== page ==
Pashinski, Watson discuss bills to help grandparents raising grandchildren

HARRISBURG, March 12 – To assist grandparents who have sole caregiving responsibilities for their grandchildren, Rep. Eddie Day Pashinski, D-Luzerne, and Rep. Kathy Watson, R-Bucks, today discussed legislation at the state Capitol that would give grandparents better access to already existing resources.

An estimated 82,000 grandparents are the sole caregivers for the nearly 89,000 grandchildren in Pennsylvania. That number is increasing due to the devastating opioid crisis across the commonwealth.

“On top of the normal challenges of raising families – child care, afterschool activities and homework – these grandparents also are dealing with a wide range of emotional, financial, legal and daily living challenges,” said Watson, chairman of the House Children and Youth Committee. “So often, these grandparents are proud people. They don’t want a handout – they just want a little extra assistance, and they want to know they’re on the right track.”

Research has shown that keeping children with family when they are unable to remain with a parent is best for their physical, emotional and mental well-being. This reduces the trauma the children experience and helps them develop better bonds with those around them. Children thrive in these families because they provide stability and permanence.

“Over the past few years we’ve held hearings and heard so many tragic stories about grandparents struggling to care for their grandchildren,” said Pashinski, chairman of the House Agriculture and Rural Affairs Committee. “It’s time that we as a legislature act to help these grandparents. I couldn’t be more excited to work with Chairwoman Watson to bring assistance to these kinship caregivers who are putting the needs of their grandchildren before themselves.”

The lawmakers said various public, nonprofit and private resources are already available, but grandparents are reluctant to ask for them. They believe that if they do, they’ll be thrust into the child welfare system, their grandchildren will be taken away from them or the state will come in and tell them how to raise their precious family members. As a result, they cannot qualify for assistance available through the foster care, adoption or kinship care systems in Pennsylvania.

The news conference included the compelling stories of two grandmothers -- Lotte Powell of Honesdale, Wayne County, and Joanna Clough of Camp Hill, Cumberland County -- who are busy raising their grandchildren while also serving as advocates for and supporters of other grandfamilies.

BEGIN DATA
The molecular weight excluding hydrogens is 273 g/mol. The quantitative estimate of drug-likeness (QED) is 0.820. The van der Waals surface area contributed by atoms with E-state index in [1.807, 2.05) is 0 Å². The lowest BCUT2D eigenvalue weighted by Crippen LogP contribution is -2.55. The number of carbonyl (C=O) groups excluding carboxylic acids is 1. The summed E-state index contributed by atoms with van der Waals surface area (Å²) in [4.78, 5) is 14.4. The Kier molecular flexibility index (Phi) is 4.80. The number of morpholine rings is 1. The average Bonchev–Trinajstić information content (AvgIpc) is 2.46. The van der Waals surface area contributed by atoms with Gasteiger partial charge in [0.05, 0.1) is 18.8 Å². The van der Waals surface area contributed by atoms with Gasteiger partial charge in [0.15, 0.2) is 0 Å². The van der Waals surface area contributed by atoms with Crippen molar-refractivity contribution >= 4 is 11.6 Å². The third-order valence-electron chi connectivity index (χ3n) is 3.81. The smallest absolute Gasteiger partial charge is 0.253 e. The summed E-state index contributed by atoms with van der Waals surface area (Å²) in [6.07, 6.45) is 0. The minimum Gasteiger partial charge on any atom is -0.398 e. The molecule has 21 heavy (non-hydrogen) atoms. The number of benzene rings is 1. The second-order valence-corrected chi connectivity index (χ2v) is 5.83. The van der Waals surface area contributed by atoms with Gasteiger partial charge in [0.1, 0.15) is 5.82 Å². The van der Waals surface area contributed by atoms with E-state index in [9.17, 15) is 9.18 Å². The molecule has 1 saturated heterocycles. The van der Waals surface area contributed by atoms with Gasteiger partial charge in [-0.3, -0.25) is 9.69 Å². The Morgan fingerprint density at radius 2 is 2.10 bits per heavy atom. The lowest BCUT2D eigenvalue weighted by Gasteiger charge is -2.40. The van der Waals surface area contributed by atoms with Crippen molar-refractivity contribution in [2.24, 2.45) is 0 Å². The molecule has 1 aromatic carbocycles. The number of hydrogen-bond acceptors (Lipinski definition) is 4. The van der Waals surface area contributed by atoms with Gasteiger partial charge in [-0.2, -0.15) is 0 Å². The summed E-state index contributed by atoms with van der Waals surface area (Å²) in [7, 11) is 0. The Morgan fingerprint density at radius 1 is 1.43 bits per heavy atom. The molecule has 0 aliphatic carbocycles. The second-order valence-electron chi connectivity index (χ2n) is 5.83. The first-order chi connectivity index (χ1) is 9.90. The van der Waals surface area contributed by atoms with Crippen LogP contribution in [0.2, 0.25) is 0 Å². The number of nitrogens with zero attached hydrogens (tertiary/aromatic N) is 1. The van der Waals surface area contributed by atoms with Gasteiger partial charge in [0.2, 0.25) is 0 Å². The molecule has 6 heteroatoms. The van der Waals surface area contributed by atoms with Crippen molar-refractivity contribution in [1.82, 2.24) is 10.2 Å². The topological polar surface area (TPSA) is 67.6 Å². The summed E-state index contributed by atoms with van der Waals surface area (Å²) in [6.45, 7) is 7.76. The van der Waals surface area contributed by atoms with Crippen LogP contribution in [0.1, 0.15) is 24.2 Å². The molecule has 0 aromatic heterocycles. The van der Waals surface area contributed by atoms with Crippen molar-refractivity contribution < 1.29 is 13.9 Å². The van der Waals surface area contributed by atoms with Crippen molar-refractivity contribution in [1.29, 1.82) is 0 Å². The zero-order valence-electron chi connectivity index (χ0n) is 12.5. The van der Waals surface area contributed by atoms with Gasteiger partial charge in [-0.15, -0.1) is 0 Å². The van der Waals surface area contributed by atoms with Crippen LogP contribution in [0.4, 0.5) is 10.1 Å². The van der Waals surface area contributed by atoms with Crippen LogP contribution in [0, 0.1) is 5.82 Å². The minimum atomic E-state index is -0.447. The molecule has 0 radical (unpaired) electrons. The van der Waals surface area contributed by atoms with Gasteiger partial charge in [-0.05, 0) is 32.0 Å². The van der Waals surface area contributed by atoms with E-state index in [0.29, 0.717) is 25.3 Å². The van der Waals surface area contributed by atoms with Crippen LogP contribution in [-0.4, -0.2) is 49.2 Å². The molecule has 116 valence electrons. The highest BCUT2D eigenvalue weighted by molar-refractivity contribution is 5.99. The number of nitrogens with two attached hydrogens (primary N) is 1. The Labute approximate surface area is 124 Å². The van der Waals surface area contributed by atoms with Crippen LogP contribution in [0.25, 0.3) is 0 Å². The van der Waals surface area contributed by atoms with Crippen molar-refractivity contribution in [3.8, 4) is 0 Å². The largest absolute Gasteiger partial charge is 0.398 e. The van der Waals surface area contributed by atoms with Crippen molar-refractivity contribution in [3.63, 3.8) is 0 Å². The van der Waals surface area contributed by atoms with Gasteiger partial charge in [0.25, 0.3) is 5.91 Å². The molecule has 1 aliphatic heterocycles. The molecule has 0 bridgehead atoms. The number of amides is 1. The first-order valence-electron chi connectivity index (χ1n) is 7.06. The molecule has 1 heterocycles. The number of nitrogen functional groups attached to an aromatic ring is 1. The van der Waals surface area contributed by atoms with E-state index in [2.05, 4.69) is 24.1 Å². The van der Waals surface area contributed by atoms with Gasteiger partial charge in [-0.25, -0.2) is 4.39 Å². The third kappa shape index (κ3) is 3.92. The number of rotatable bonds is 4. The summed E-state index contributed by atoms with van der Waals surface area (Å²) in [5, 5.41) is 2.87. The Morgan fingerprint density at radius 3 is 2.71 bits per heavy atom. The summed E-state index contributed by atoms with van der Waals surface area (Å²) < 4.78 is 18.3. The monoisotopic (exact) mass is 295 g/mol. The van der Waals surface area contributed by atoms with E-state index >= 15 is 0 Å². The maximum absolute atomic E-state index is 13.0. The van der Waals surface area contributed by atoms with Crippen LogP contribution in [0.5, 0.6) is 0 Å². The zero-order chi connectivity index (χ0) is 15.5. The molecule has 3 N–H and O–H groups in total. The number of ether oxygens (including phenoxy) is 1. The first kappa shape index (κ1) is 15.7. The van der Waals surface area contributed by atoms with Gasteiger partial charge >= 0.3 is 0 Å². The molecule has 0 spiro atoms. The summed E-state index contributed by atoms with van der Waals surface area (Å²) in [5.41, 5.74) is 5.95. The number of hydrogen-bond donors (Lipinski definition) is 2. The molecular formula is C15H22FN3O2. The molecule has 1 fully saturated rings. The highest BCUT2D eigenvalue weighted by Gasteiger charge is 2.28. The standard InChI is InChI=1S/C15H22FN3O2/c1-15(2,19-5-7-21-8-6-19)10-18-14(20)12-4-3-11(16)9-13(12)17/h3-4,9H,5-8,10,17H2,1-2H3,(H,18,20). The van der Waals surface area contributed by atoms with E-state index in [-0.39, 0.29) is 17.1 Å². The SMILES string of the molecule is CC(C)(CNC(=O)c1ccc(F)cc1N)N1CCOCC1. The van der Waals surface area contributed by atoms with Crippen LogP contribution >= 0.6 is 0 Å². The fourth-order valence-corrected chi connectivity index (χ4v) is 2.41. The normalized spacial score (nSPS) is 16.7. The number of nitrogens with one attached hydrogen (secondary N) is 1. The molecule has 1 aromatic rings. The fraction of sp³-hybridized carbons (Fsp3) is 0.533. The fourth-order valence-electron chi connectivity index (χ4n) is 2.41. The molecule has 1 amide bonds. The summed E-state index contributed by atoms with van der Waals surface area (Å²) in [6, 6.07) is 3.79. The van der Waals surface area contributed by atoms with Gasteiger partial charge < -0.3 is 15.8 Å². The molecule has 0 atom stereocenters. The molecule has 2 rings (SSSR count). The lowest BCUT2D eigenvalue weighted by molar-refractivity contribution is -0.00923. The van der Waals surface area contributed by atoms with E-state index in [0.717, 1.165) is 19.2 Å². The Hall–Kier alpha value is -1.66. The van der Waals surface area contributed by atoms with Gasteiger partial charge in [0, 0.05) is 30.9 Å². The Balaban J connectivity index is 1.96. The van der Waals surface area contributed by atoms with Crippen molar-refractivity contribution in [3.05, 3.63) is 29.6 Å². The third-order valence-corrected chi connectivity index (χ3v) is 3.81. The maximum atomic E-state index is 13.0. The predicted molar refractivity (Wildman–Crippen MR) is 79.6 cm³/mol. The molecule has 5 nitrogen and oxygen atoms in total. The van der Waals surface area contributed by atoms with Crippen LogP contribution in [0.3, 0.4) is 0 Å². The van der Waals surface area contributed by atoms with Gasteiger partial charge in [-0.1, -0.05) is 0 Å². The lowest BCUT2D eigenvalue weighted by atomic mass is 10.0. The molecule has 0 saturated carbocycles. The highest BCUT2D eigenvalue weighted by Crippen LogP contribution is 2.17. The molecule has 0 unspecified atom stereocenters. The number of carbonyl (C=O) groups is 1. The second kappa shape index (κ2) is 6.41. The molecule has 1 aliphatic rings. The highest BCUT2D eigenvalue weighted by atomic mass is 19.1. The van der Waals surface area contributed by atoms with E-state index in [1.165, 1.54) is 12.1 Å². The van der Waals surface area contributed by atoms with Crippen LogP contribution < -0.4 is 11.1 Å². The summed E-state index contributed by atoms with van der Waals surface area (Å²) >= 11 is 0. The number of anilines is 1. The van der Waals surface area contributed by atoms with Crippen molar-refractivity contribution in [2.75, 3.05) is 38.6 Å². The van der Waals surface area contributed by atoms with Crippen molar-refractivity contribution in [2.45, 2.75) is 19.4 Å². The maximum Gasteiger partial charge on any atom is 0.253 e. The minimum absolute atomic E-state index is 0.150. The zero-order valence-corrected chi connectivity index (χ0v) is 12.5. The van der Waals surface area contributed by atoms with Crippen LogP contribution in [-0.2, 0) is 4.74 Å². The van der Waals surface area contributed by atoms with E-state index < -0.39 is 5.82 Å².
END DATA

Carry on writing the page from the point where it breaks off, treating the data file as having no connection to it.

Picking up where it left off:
The bills at the focus of the discussion include:

  • House Bill 2133, which would establish the Kinship Caregiver Navigator Program – an informational resource for these grandparents, both as a website and a toll-free hotline. The website would offer information on support and services available, and a specially trained navigator would be able to provide support and guidance to a kinship caregiver, and serve as a mediator to establish relationships between kinship caregivers and relevant federal, state and local agency staff. (Sponsored by Watson.)
  • House Bill 1539, which would grant temporary guardianship to grandparents when the parents of the grandchildren are unable to care for them primarily due to substance abuse issues. The temporary guardianship would allow grandparents the right to make vital basic decisions for their grandchildren, such as the ability to take a child to the doctor or enroll the child in school. (Sponsored by Pashinski.)
  • House Resolution 390, which would direct the Joint State Government Commission to study the trend of grandfamilies in Pennsylvania and report its findings and recommendations to the General Assembly. (Sponsored by Pashinski.)

The House Children and Youth Committee held a hearing on the issue last summer, with estimates showing that Pennsylvania grandparents are saving the state an estimated $1 billion a year by keeping their grandchildren out of the foster care system, but that figure may be even higher because many of these grandfamilies are not on the state’s radar.

“We want to keep families together when it’s the best thing for the children, and they want to do right by raising their grandchildren,” Watson said. “These grandparents are doing us – the taxpayers – a tremendous help by keeping these children out of the foster system. We want to help them.”

Joining them at the event to offer their support were Health and Human Services Secretary Teresa Miller and Aging Secretary Teresa Osbourne, along with Joan Benso with Pennsylvania Partnerships for Children and Angela Liddle from Pennsylvania Family Support Alliance.

“There are myriad issues that grandparents raising their grandchildren face and the bills outlined today are only the first few steps at helping those who are struggling,” Pashinski said. “The bottom line is all of us, especially the grandparents, want what’s best for the grandchild. I believe we’re on the right track toward ensuring the caregivers have the support, information and legal rights they need.”